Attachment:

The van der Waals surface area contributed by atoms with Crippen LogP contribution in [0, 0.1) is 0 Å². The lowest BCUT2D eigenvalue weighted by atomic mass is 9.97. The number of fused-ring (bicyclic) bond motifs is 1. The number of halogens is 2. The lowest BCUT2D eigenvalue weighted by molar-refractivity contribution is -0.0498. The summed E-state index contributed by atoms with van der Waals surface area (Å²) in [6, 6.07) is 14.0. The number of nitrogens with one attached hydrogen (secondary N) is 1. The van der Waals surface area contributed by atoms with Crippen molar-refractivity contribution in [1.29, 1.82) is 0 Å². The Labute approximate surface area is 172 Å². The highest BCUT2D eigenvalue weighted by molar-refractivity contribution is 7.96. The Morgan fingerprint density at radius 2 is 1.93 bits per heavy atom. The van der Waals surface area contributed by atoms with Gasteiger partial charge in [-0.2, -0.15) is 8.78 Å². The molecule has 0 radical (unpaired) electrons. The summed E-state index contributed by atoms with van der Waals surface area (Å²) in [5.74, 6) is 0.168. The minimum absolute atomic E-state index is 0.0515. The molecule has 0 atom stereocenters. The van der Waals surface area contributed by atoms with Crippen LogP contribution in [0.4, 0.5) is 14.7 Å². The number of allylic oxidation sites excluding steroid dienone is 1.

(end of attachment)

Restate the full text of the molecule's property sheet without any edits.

The van der Waals surface area contributed by atoms with Crippen LogP contribution in [0, 0.1) is 0 Å². The lowest BCUT2D eigenvalue weighted by atomic mass is 9.97. The number of fused-ring (bicyclic) bond motifs is 1. The number of halogens is 2. The lowest BCUT2D eigenvalue weighted by molar-refractivity contribution is -0.0498. The summed E-state index contributed by atoms with van der Waals surface area (Å²) in [6, 6.07) is 14.0. The number of nitrogens with one attached hydrogen (secondary N) is 1. The van der Waals surface area contributed by atoms with Crippen molar-refractivity contribution in [1.29, 1.82) is 0 Å². The Labute approximate surface area is 172 Å². The highest BCUT2D eigenvalue weighted by molar-refractivity contribution is 7.96. The Morgan fingerprint density at radius 2 is 1.93 bits per heavy atom. The van der Waals surface area contributed by atoms with Gasteiger partial charge in [-0.2, -0.15) is 8.78 Å². The molecule has 0 radical (unpaired) electrons. The summed E-state index contributed by atoms with van der Waals surface area (Å²) in [5.74, 6) is 0.168. The minimum absolute atomic E-state index is 0.0515. The molecule has 0 atom stereocenters. The van der Waals surface area contributed by atoms with Crippen LogP contribution in [0.4, 0.5) is 14.7 Å². The number of allylic oxidation sites excluding steroid dienone is 1.